Aging of secondary organic aerosol generated from the ozonolysis of α-pinene: effects of ozone, light and temperature
- 1Laboratoire Interuniversitaire des Systèmes Atmosphériques (LISA), UMR-CNRS 7583, Université Paris-Est-Créteil (UPEC) et Université Paris Diderot (UPD), Institut Pierre Simon Laplace (IPSL), Créteil, France
- 2Leibniz Institute for Tropospheric Research (TROPOS), Permoserstr. 15, 04318 Leipzig, Germany
- 3Dipartimento di Scienze Chimiche, Università degli Studi di Padova, Via Marzolo 1, 35131 Padova, Italy
- 4Aix Marseille Université, CNRS, LCE FRE 3416, 13331 Marseille, France
- *now at: Department of Chemistry, University of Cambridge, Lensfield Road, CB2 1EW Cambridge, UK
Abstract. A series of experiments was conducted in the CESAM (French acronym for Experimental Multiphasic Atmospheric Simulation Chamber) simulation chamber to investigate the evolution of the physical and chemical properties of secondary organic aerosols (SOAs) during different forcings. The present experiments represent a first attempt to comprehensively investigate the influence of oxidative processing, photochemistry, and diurnal temperature cycling upon SOA properties. SOAs generated from the ozonolysis of α-pinene were exposed under dry conditions (< 1% relative humidity) to (1) elevated ozone concentrations, (2) light (under controlled temperature conditions) or (3) light and heat (6 °C light-induced temperature increase), and the resultant changes in SOA optical properties (i.e. absorption and scattering), hygroscopicity and chemical composition were measured using a suite of instrumentation interfaced to the CESAM chamber. The complex refractive index (CRI) was derived from integrated nephelometer measurements of 525 nm wavelength, using Mie scattering calculations and measured number size distributions. The particle size growth factor (GF) was measured with a hygroscopic tandem differential mobility analyzer (H-TDMA). An aerosol mass spectrometer (AMS) was used for the determination of the f44 / f43 and O : C ratio of the particles bulk.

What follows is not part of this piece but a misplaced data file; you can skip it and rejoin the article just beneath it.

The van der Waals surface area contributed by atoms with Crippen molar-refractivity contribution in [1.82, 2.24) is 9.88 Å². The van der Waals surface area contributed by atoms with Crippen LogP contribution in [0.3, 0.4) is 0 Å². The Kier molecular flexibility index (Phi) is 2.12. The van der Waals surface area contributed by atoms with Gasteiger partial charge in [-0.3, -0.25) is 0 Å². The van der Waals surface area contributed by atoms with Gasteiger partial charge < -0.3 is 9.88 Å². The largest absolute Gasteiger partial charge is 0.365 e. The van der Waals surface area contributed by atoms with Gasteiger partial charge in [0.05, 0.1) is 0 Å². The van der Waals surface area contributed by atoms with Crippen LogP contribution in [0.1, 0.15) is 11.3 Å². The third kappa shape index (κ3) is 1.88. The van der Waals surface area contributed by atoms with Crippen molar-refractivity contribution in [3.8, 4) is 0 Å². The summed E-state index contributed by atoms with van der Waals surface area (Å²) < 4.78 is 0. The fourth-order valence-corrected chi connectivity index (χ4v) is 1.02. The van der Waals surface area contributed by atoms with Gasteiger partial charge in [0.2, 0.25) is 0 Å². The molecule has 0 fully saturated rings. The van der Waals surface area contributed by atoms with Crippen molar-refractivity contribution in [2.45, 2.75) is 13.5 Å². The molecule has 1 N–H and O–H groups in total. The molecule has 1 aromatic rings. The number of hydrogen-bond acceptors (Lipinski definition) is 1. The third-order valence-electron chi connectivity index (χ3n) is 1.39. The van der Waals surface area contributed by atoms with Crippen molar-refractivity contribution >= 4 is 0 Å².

No change in SOA size or chemical composition was observed during O3 and light exposure at constant temperature; in addition, GF and CRI of the SOA remained constant with forcing. On the contrary, illumination of SOAs in the absence of temperature control led to an increase in the real part of the CRI from 1.35 (±0.03) to 1.49 (±0.03), an increase of the GF from 1.04 (±0.02) to 1.14 (±0.02) and an increase of the f44 / f43 ratio from 1.73 (±0.03) to 2.23 (±0.03). The simulation of the experiments using the master chemical mechanism (MCM) and the Generator for Explicit Chemistry and Kinetics of Organics in the Atmosphere (GECKO-A) shows that these changes resulted from the evaporation of semi-volatile and less oxidized SOA species induced by the relatively minor increases in temperature (~ 6 °C). These surprising results suggest that α-pinene–O3 SOA properties may be governed more by local temperature fluctuations than by oxidative processing and photochemistry.